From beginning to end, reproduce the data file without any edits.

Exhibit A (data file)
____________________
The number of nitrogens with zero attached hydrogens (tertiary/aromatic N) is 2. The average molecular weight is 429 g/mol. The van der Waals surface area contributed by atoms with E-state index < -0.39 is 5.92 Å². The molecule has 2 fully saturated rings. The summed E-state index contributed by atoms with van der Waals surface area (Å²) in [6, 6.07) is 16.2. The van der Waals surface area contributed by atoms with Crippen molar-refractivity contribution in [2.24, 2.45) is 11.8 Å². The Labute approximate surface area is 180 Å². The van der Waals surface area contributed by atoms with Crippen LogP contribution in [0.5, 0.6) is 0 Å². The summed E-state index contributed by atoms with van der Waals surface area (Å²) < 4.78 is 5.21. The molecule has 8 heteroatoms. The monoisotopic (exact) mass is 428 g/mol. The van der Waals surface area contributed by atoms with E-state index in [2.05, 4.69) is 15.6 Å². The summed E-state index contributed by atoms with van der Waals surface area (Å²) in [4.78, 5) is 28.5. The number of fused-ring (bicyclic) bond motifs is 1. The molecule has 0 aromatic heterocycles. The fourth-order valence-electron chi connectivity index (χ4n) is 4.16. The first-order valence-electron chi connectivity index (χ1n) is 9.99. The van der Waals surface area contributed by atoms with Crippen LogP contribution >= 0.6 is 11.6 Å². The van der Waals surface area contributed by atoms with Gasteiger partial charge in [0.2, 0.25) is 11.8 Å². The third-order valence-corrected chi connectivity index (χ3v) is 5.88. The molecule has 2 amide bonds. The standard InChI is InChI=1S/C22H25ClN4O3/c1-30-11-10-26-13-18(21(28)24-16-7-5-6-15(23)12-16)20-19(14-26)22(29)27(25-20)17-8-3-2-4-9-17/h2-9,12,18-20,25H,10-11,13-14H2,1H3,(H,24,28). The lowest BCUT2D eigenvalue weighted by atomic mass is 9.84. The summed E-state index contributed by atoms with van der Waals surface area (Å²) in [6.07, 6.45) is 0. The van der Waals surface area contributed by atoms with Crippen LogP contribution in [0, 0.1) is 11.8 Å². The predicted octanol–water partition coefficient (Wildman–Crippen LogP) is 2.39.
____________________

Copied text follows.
The number of nitrogens with zero attached hydrogens (tertiary/aromatic N) is 2. The average molecular weight is 429 g/mol. The van der Waals surface area contributed by atoms with E-state index < -0.39 is 5.92 Å². The molecule has 2 fully saturated rings. The summed E-state index contributed by atoms with van der Waals surface area (Å²) in [6, 6.07) is 16.2. The van der Waals surface area contributed by atoms with Crippen molar-refractivity contribution in [2.24, 2.45) is 11.8 Å². The Labute approximate surface area is 180 Å². The van der Waals surface area contributed by atoms with Crippen LogP contribution in [0.5, 0.6) is 0 Å². The summed E-state index contributed by atoms with van der Waals surface area (Å²) < 4.78 is 5.21. The molecule has 8 heteroatoms. The monoisotopic (exact) mass is 428 g/mol. The van der Waals surface area contributed by atoms with E-state index in [2.05, 4.69) is 15.6 Å². The summed E-state index contributed by atoms with van der Waals surface area (Å²) in [4.78, 5) is 28.5. The number of fused-ring (bicyclic) bond motifs is 1. The molecule has 0 aromatic heterocycles. The fourth-order valence-electron chi connectivity index (χ4n) is 4.16. The first-order valence-electron chi connectivity index (χ1n) is 9.99. The van der Waals surface area contributed by atoms with Crippen LogP contribution >= 0.6 is 11.6 Å². The van der Waals surface area contributed by atoms with Gasteiger partial charge in [0.2, 0.25) is 11.8 Å². The third-order valence-corrected chi connectivity index (χ3v) is 5.88. The molecule has 2 amide bonds. The standard InChI is InChI=1S/C22H25ClN4O3/c1-30-11-10-26-13-18(21(28)24-16-7-5-6-15(23)12-16)20-19(14-26)22(29)27(25-20)17-8-3-2-4-9-17/h2-9,12,18-20,25H,10-11,13-14H2,1H3,(H,24,28). The lowest BCUT2D eigenvalue weighted by atomic mass is 9.84. The summed E-state index contributed by atoms with van der Waals surface area (Å²) in [6.07, 6.45) is 0. The van der Waals surface area contributed by atoms with Crippen LogP contribution in [0, 0.1) is 11.8 Å². The predicted octanol–water partition coefficient (Wildman–Crippen LogP) is 2.39.